The collection represents “sort of a history of how the Black body, in particular, is scripted through many different forms of media — books, children’s toys, toothpaste, games, cartoons,” Doss said.
Several come from the minstrel comedy genre of the late 19th and early 20th centuries, exaggerating and marginalizing African Americans. Another item is a box containing a tube of “Darkies” toothpaste. There’s also an Aunt Jemima pancake mix box, which was just rebranded in 2021 from its original name (based on a 19th-century “mammy” minstrel character) to Pearl Milling Company.
Coupled with Doss’ photo illustrations, the images are “representing what the Black body does when it embodies all of those stereotypes,” he added.
Interpretive text, mounted beside the memorabilia, explains its discriminatory impact. Doss labels the collection “Blacking Up: Confronting a History of America’s Obsession with Minstrelsy.”
“I think about the white children of the Jim Crow South. They were bombarded with these images to the point it became normalized,” Doss said. “And, so it forces you to question, ‘How was I raised? How was I raised to see Black bodies as objects to be feared, or objects that are not human?’”
Doss grew up in Gary, with educated parents — his father a social worker and mother a nurse. The 38-year-old earned a bachelor’s degree from Earlham College and master’s and doctoral degrees from Indiana University. Today, his classes at ISU, with a diverse range of students, delve into topical subjects, often considered controversial.
“We talk about these things in class, and my students, I think they enjoy it because I give them that space to express themselves and to reflect on the things they see and they read,” Doss said. “And we need more of that.”
The largest element of the Turman portion of the “Public Blackness” exhibit is the interactive mural. Its center features a Black man with his hands covering his face, surrounded by colorful butterflies and the “faces of individuals who have died over the years due to state-sanctioned violence,” Doss explained, dating from Emmett Till in Mississippi in 1955 to those lost recently, such as Breonna Taylor in Kentucky in 2020.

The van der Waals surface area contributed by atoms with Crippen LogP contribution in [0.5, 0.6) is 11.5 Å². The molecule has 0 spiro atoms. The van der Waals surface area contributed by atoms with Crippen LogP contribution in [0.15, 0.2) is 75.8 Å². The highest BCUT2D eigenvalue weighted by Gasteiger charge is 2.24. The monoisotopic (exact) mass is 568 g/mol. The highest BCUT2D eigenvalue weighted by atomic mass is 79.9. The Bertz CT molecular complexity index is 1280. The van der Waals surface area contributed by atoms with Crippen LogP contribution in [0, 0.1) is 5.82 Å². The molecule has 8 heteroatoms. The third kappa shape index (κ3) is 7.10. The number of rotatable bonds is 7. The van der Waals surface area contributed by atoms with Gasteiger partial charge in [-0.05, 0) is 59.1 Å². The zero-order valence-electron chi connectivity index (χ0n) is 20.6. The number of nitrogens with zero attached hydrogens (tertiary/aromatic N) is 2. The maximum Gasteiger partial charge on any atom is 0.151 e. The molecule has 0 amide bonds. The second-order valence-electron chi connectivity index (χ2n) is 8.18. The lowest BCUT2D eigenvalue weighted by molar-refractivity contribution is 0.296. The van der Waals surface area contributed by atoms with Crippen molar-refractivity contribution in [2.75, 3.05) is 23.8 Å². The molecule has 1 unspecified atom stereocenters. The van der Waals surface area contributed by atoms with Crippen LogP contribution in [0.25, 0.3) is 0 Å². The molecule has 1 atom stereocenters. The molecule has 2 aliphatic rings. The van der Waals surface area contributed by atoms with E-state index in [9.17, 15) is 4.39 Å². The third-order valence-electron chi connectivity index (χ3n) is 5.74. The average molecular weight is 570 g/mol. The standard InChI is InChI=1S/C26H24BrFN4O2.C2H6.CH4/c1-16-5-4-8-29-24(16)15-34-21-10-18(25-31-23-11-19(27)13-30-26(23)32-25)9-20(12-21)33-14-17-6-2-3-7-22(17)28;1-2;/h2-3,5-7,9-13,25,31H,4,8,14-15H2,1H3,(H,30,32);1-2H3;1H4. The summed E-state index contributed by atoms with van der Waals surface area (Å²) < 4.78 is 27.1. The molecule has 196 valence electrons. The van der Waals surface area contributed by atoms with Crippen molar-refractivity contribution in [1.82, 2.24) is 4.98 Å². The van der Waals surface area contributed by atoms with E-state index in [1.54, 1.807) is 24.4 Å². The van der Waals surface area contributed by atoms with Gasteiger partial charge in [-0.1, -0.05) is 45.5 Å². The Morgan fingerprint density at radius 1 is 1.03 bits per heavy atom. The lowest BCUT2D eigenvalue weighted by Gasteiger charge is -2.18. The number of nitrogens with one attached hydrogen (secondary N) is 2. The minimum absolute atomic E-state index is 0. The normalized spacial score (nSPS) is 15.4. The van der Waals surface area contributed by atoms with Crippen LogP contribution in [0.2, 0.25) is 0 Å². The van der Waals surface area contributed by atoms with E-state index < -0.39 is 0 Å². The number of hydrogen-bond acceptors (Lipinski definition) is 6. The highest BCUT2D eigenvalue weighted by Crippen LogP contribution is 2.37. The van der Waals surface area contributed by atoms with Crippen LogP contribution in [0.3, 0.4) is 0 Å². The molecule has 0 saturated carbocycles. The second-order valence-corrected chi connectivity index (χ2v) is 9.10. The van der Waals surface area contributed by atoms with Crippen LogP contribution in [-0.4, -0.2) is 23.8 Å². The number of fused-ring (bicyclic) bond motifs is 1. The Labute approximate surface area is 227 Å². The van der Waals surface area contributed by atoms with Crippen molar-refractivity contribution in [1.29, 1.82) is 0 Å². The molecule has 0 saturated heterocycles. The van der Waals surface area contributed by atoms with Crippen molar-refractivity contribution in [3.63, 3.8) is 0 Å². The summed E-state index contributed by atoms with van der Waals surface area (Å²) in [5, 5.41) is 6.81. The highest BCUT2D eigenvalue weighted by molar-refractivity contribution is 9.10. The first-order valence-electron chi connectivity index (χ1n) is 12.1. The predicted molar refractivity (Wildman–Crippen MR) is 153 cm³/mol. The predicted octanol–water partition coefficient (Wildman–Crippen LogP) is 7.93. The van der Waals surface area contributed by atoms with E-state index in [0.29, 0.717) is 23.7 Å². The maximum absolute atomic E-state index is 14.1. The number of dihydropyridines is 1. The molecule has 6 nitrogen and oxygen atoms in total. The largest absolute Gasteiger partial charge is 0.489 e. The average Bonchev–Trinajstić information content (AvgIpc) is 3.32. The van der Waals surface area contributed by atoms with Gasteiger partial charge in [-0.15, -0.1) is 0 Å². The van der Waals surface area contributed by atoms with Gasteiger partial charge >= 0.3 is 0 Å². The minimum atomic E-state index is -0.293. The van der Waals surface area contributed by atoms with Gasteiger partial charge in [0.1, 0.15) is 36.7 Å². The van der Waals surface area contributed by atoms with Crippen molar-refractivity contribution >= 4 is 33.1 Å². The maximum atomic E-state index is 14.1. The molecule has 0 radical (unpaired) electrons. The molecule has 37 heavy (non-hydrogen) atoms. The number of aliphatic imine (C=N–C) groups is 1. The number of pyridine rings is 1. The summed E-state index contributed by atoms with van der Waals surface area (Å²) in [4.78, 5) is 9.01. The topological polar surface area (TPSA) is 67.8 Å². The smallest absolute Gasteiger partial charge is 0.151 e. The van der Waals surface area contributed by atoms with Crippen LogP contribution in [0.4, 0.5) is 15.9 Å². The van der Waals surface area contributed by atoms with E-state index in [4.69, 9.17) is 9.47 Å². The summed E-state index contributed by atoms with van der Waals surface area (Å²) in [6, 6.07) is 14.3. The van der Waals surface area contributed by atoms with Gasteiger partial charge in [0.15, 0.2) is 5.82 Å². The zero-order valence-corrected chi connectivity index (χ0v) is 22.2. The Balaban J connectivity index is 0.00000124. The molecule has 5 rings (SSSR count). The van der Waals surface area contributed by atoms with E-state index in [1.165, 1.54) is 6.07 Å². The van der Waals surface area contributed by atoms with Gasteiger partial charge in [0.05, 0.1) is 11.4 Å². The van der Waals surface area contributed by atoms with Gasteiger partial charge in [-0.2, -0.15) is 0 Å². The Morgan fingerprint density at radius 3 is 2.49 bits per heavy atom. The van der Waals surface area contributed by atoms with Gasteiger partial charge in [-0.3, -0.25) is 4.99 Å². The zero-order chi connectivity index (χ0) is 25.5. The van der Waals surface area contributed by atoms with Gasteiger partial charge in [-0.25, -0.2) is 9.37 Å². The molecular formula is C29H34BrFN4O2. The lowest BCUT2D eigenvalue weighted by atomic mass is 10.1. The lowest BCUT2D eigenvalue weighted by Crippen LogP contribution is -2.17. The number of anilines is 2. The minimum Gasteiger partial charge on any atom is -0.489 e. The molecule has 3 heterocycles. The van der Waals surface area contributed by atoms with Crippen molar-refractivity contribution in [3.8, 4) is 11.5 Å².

Visitors are encouraged to express their own thoughts on the mural, with a batch of markers nearby. Students were hesitant to mark on the mural, at first, but several have done so since it went up. Anybody can add to the mural.
“Write on it,” Doss said. “If you have any quotes or reflections, draw on it and engage it in a way where you are part of the mural and you understand what’s going on. Put your thoughts on it.”
Bingham hopes the panel discussion and presentations next week inspire more contributions to the mural.
“This isn’t a one-way street, and that’s the whole point,” she said. “Yes, we’re showing you stuff, but we also want you to show us how you feel about that stuff.”
Thoughtful expression and understanding can improve daily life, for everybody. Tools like the “Public Blackness” exhibit foster such consideration.
“Today, we tend to hear words like ‘indoctrination,’ and it’s like, ‘No, it’s about growth,’” Doss said. “Even though we’re talking about race, racism and identity, I’m always thinking about the words of my father. He says it’s not about race; it’s all about individuals’ self-empowerment. The idea is about us making ourselves stronger, the community stronger and the world stronger. And I live by that.”